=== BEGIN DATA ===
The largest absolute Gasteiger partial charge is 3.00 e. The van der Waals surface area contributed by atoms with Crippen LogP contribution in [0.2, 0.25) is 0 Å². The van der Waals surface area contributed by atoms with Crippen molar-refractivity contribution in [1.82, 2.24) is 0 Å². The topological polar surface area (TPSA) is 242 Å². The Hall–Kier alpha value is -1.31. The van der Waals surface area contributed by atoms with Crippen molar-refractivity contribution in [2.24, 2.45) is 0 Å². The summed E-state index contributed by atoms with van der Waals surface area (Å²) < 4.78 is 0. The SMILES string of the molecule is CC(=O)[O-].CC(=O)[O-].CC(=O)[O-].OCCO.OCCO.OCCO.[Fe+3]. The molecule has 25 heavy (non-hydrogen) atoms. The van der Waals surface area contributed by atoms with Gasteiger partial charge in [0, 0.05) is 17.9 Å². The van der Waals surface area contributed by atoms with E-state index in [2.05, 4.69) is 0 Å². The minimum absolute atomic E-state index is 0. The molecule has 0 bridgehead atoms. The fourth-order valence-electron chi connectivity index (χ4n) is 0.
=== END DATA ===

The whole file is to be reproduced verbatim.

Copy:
The largest absolute Gasteiger partial charge is 3.00 e. The van der Waals surface area contributed by atoms with Crippen LogP contribution in [0.2, 0.25) is 0 Å². The van der Waals surface area contributed by atoms with Crippen molar-refractivity contribution in [1.82, 2.24) is 0 Å². The topological polar surface area (TPSA) is 242 Å². The Hall–Kier alpha value is -1.31. The van der Waals surface area contributed by atoms with Crippen molar-refractivity contribution in [2.24, 2.45) is 0 Å². The summed E-state index contributed by atoms with van der Waals surface area (Å²) < 4.78 is 0. The SMILES string of the molecule is CC(=O)[O-].CC(=O)[O-].CC(=O)[O-].OCCO.OCCO.OCCO.[Fe+3]. The molecule has 25 heavy (non-hydrogen) atoms. The van der Waals surface area contributed by atoms with Gasteiger partial charge in [0, 0.05) is 17.9 Å². The van der Waals surface area contributed by atoms with E-state index in [2.05, 4.69) is 0 Å². The minimum absolute atomic E-state index is 0. The molecule has 0 bridgehead atoms. The fourth-order valence-electron chi connectivity index (χ4n) is 0.